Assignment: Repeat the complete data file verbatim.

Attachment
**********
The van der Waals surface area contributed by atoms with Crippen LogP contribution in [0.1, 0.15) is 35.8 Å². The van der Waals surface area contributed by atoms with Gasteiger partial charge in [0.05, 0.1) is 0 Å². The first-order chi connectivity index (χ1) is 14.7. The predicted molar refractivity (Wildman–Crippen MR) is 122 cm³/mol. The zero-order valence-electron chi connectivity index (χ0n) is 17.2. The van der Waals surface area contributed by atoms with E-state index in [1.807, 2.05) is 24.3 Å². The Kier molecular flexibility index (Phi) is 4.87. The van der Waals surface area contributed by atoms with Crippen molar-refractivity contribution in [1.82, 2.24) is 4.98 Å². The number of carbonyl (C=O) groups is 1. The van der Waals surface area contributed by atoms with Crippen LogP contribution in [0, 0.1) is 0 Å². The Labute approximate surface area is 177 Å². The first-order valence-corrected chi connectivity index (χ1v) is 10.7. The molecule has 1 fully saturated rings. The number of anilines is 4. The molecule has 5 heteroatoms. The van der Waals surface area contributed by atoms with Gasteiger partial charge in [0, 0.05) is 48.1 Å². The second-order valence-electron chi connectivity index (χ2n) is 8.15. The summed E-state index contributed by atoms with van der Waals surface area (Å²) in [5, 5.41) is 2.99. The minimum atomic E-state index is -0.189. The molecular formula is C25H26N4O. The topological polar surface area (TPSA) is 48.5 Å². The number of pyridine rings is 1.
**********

The van der Waals surface area contributed by atoms with Crippen LogP contribution in [0.1, 0.15) is 35.8 Å². The van der Waals surface area contributed by atoms with Gasteiger partial charge in [0.05, 0.1) is 0 Å². The first-order chi connectivity index (χ1) is 14.7. The predicted molar refractivity (Wildman–Crippen MR) is 122 cm³/mol. The zero-order valence-electron chi connectivity index (χ0n) is 17.2. The van der Waals surface area contributed by atoms with E-state index in [1.807, 2.05) is 24.3 Å². The Kier molecular flexibility index (Phi) is 4.87. The van der Waals surface area contributed by atoms with Crippen molar-refractivity contribution in [1.82, 2.24) is 4.98 Å². The number of carbonyl (C=O) groups is 1. The van der Waals surface area contributed by atoms with Crippen LogP contribution in [0, 0.1) is 0 Å². The Labute approximate surface area is 177 Å². The first-order valence-corrected chi connectivity index (χ1v) is 10.7. The molecule has 1 fully saturated rings. The number of anilines is 4. The molecule has 5 heteroatoms. The van der Waals surface area contributed by atoms with Gasteiger partial charge in [0, 0.05) is 48.1 Å². The second-order valence-electron chi connectivity index (χ2n) is 8.15. The summed E-state index contributed by atoms with van der Waals surface area (Å²) in [5, 5.41) is 2.99. The minimum atomic E-state index is -0.189. The molecular formula is C25H26N4O. The topological polar surface area (TPSA) is 48.5 Å². The number of pyridine rings is 1.